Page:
The basic BCI was able to help two participants with Lou Gehrig’s disease send texts, shop online, and perform other basic computer functions in Windows 10. Synchron hopes to commercialize the tech one day.

Neuralink & CTRL-Labs In August this year, Neuralink hosted its second press gathering since the company’s founding in 2016. The product-presentation-cum-recruiting-session featured the latest iteration of the hardware, some distant speculation, and a brief look into the roles of the various departments within Neuralink.

There were some peculiar moments where the company’s priorities seemed to shoot out in a number of directions. Radar-vision? Symbiosis with AGI? Eliminating fear altogether? Curing blindness? It encompassed the ambivalence consumer-focused BCI companies have been facing for years.

But aside from the speculation, Musk and co. presented an impressive new device: a 1,024-electrode array — the actual “link” that would be surgically implanted into your skull to measure brain signals and stimulate neurons (aka “write”). Besides holding up the actual device, Musk showcased several pigs, including one with a live Neuralink and one that had its brain chip removed.

Musk also mentioned that the FDA had granted the chip a “breakthrough device” designation. What that means, as per this excellent Scientific American piece: “the company has submitted the paperwork to start the process of gathering the data necessary for FDA approval. There are numerous challenges to overcome before the device could be ready for human use, however. It will have to be shown to be safe and not cause any damage to brain tissue. And its sensitive electronics must be able to withstand the corrosive environment of the human body.”

On the non-invasive side, we have CTRL-Labs. The NY-based company was founded by Thomas Reardon in 2015 and developed a working wristband prototype capable of translating musculoneural signals into interpretable commands. In other words, it lets you do cool Jedi shit like type on an invisible keyboard and control 3D simulations with just your hand.

CTRL-Labs was a relatively unknown company until Facebook came along with BCI ambitions. In July 2019, Facebook announced they were working with researchers to build interfaces that could decode language from brain signals; soon after, the social media company acquired CTRL-Labs for somewhere between $500M and $1B, in September 2019. Check out CEO Reardon’s keynote in NYCML’18 below. (And for more cool CTRL-Labs demos, see this VentureBeat piece.)

BCI Applications In June this year, Forbes had a great rundown of commercial BCI startups. A few highlights (from the companies that still have their sites up):

  • “MindX believes the next frontier in computing is a direct link from the brain to the digital world. They’re creating this link by ‘combining neurotechnology, augmented reality and artificial intelligence to create a “look-and-think” interface for next-generation spatial computing applications.’”
  • “Users wear NextMind on the back of their heads. It ‘creates a symbiotic connection with the digital world’ by combining neural networks and neural signals.”
  • “Neurosity’s goal is to help developers get focused faster and stay focused longer. Notion (Neurositys thought-powered computer) has eight sensors as part of an EEG headset.”
  • “Paradromics developed brain-computer interface technology to help those disconnected from the world by mental illness, paralysis, or other types of brain disorders.”
  • “Brain-computer interfaces aren’t just for people. Zoolingua, owned by Con Slobodchikoff, wants people to understand dogs. Their device will allow both dog and human to communicate in both directions.”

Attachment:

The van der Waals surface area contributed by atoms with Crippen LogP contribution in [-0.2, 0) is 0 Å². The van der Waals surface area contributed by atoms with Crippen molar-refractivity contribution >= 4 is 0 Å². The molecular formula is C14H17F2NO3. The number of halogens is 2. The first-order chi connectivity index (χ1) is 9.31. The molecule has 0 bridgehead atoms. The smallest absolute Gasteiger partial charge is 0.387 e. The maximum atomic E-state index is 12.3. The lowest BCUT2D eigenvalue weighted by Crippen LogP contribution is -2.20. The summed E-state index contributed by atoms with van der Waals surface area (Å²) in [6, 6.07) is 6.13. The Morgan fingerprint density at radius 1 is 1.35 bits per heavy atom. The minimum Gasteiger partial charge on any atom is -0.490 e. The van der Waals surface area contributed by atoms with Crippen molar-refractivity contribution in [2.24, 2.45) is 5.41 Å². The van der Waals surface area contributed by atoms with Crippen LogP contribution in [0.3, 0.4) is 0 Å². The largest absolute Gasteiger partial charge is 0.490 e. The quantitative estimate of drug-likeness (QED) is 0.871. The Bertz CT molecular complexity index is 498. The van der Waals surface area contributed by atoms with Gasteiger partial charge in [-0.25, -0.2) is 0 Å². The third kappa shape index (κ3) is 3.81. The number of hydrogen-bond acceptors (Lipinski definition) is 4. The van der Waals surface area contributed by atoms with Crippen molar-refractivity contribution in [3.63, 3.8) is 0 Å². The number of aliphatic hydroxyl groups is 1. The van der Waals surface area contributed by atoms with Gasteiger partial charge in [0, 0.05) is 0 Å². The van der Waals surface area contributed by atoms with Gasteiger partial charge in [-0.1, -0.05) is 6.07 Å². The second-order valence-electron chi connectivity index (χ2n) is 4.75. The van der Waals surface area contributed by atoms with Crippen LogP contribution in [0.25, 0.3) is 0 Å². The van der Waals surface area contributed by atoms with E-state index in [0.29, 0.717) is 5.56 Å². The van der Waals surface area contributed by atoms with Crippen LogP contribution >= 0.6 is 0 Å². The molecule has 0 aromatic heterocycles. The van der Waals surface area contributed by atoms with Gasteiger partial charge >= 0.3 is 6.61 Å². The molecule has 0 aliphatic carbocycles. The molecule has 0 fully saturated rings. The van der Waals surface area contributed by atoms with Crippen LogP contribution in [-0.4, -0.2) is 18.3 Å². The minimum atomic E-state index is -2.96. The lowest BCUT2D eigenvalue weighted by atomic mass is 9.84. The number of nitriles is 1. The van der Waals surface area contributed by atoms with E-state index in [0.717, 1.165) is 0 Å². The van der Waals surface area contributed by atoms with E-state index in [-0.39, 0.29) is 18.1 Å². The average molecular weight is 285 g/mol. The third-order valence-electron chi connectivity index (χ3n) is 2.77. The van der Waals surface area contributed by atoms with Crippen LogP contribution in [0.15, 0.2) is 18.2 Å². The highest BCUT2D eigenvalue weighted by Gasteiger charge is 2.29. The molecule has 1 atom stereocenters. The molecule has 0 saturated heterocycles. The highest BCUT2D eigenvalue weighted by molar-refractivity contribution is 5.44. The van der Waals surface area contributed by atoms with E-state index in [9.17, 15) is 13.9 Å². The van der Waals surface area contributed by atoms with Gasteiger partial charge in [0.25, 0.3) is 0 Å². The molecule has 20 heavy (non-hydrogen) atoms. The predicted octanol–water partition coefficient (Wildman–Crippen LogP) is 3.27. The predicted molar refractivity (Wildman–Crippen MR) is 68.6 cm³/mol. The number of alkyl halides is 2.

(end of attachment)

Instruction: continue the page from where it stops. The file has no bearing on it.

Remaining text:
Some of these are ridiculous, others less so. But there’s already one place where even crude external devices are desirable: the workplace. Companies are already employing what is essentially workplace surveillance to keep tabs on employee productivity, while others are using computer vision and other AI-based techniques to efficiently judge candidates.

Inevitably, this has drawn some fierce criticism. Despite the practice of remote employee monitoring being ethically questionable at best, the software is in high demand. So it’s not a stretch to imagine brain-computer interfaces (BCIs) monitoring employee attention, or, if you’re feeling adventurous, maybe helping you prepare presentations with just your thoughts.

One of the more fascinating studies in this space involved passthoughts technology: a group of researchers used a “home-rigged, single-electrode EEG placed inside the ear canal” to capture “mental gestures” and use “passthought-style authentication.” In other words, your brain waves could potentially be used as a password.

Just as interesting is the ability to modulate brain activity. For example, researchers at Columbia University demonstrated how neurofeedback using a BCI could “affect alertness and to improve subjects’ performance in a cognitively demanding task.”

This may still be far off. Theodore Zanto, a director at the UCSF neuroscience program, says BCIs still can’t differentiate what a user is paying attention to: “I haven’t seen any data indicating you can dissociate if someone is paying attention to the teacher or their phone or just their own internal thoughts and daydreaming.” Furthermore, experts in 2010 estimated that “15–30% of individuals are inherently not able to produce brain signals robust enough to operate a BCI.”

None of these setbacks has stopped investment, however. Last year, DARPA revealed the Next-generation Nonsurgical Neurotechnology Program (or N³), a $104M program that will focus on BCI development. N³ is also the military’s first attempt to develop BCIs with “a more belligerent purpose” — controlling drones and other weapons of destruction with mere thoughts. This Week in Business History This Week in Business History

November 2nd, 1955: 1955 Kermit the Frog, the first of Jim Henson’s Muppets, is copyright registered.

This was a long newsletter and a long week, so let’s end this newsletter with Kermit’s first appearance: